Today’s post is offered by guest blogger and fellow Vistage Chair, Steve Larrick. 

As leaders, we develop our own styles, and ways of getting things done over our careers. What works against us at times is that early success in leading others and in getting things done convinces us that our ways and methods are the one best way. Quoting Bill Gates, “Success is a lousy teacher. It convinces smart people that they can’t make mistakes.” I have observed over time many leaders who pronounce or dictate a course of action with the result that his or her subjects follow that course. Their own experience is that the smart leader has always been right. They bury their own reservations.

The Socratic method of using questions is one way to change the pattern of leadership communication. However, if overused, that method can become annoying to the listener. Another way to approach this is what I call planting the seed. Suggesting in conversation that the leader has a thought about a course of action but not pressing for agreement or compliance. Then the leader lets the seed idea “germinate” until a decision must be made. An astute follower will consider the “planted” seed in a subsequent conversation and either agree to it or have a well-built case for taking another course. It causes the follower to think without being “Socratesed”.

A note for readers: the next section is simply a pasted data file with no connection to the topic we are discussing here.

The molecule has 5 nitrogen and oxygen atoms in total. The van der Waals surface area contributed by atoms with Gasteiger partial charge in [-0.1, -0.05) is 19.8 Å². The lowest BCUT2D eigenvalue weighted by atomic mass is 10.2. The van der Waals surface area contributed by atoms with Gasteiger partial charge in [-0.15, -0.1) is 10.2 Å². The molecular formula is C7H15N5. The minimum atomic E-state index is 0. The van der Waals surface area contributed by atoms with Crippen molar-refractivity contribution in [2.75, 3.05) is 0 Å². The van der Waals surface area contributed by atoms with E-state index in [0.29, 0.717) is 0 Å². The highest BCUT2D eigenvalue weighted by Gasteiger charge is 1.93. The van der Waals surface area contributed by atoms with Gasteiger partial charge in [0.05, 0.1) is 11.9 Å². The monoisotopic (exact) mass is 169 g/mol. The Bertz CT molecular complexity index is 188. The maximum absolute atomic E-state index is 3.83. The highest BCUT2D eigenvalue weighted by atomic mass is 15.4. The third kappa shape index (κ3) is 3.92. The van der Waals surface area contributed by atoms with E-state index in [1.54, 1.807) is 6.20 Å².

Author’s note: “I have also found planting the seed works with spouses and teenagers. I only discovered this after many painful lessons!”

Why Vistage Works

Elisa K. Spain

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